Blogonomics: RSS Redux

March 12, 2009

It’s been 17 months since I published my RSS manifesto, arguing strongly that everybody should serve up full RSS feeds, and nothing since then has changed my mind. But Seeking Alpha’s David Jackson leaves me a comment today, as a follow-up to another comment he posted yesterday, saying that RSS has basically been a failure, and asking "what will make APIs different".

David has a peculiar criterion for success: he seems to think that RSS was meant to be something which lots of people would adopt, and which would generate just as much money, through ads in full RSS feeds, as traditional display ads generate on websites.

Clearly that hasn’t happened. But I was certainly never someone who thought that would happen, and I don’t know anybody else who thought along those lines either.

Here’s David:

If judged by the degree of adoption outside the tech community, RSS has generally been a failure. Perhaps the reason is that readers wanted intelligent aggregation: they want to know which topics are important, and which articles to read on those topics. RSS couldn’t do that, because most RSS readers force the user to browse all the subscribed-to RSS feeds and piece together any themes for themselves.
The winning model turned out to be Techmeme, which does exactly that: it tells me which topics are hot and which articles to read on them. Here at Seeking Alpha, we’ve followed a similar model with our home page: we’ve moved away from a "stream of content" to intelligent clustering of articles by "story".
And what happened to RSS monetization? Feedburner offered ads in RSS, but nobody reported that they made any real money from them.
So the question is: How are APIs different from RSS?

There’s a lot to unpack here. Firstly, the criterion for success of RSS should most emphatically not be "the degree of adoption outside the tech community". There are lots of other criteria which make a lot more sense, but the most simple would probably be just "does serving up full RSS mean that you’re more successful/profitable than if you don’t". And I think the answer there is yes, for reasons which I went into in some depth 17 months ago.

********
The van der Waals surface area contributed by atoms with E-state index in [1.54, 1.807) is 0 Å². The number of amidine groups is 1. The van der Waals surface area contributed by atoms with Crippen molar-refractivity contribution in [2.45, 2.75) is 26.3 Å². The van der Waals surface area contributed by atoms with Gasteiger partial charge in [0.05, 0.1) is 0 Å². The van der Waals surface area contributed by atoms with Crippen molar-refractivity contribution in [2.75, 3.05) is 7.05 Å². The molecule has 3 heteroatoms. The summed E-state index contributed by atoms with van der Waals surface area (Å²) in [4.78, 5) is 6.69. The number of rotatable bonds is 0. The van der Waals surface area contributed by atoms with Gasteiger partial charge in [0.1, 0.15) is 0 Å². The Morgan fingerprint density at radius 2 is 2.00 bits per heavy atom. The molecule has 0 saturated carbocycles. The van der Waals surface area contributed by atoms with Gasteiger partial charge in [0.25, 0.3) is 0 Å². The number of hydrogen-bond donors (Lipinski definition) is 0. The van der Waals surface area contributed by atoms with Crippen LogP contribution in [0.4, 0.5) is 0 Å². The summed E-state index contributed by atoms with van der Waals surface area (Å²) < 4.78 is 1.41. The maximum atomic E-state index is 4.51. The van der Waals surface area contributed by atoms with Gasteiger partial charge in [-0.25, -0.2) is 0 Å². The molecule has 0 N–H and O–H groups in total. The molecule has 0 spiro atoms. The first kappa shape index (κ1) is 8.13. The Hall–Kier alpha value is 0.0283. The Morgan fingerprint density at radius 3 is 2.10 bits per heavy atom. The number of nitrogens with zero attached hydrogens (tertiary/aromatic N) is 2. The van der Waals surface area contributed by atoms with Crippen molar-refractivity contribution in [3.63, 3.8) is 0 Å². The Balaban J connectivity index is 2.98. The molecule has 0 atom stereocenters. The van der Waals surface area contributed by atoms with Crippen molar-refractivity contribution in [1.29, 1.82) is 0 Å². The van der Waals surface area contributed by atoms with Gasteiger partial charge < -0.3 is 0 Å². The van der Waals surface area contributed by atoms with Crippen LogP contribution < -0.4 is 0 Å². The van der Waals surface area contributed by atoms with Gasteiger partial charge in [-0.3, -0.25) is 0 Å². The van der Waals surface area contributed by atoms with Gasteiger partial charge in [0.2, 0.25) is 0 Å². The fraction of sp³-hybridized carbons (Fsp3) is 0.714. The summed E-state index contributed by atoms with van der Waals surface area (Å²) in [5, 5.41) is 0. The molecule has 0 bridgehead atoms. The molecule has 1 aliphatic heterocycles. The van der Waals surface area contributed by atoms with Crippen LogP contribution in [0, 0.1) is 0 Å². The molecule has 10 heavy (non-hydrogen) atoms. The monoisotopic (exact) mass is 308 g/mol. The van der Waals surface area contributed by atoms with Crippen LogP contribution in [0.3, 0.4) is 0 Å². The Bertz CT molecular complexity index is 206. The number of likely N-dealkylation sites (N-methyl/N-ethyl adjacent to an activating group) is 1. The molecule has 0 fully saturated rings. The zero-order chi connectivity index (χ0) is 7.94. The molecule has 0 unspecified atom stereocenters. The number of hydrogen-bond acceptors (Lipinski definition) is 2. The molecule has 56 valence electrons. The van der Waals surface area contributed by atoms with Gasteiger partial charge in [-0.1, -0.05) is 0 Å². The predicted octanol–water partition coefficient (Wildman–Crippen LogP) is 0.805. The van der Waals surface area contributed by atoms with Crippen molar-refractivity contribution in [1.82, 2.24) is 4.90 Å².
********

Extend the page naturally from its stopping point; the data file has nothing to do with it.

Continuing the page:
Simply put, the community of RSS users might be small, but it’s vital. If you’re running a content website, you desperately want those readers, because they’re the people who will drive you lots of traffic.

David is quite right that most readers on the internet don’t particularly want to go to the trouble of curating and editing their own collection of RSS feeds: they want editors, at places like Techmeme, to do that for them. And that’s exactly how APIs differ from RSS: using APIs, anybody can put together a website of their own, and publish a range of content from around the internet. With RSS, you’re confined to reading others’ material: you can’t then turn around and publish it yourself. Not unless you like facing a lot of cease-and-desist letters, anyway.

As for RSS monetization, RSS has always been a means to an end. No one has ever got rich from RSS ad revenues — but no one ever expected to, either. The point of RSS is as a tool to drive revenues elsewhere. If you serve up full RSS, then more people will visit your website, and you’ll make more money from selling ads on that website.

What’s more, there’s an easy way to demonstrate this. Right now, Seeking Alpha truncates all of its RSS feeds, making them much less useful than they should be. So go ahead, David, and switch them all to full feeds, and see what happens. I’ll bet your website traffic will grow and not shrink. Why not give it a go?

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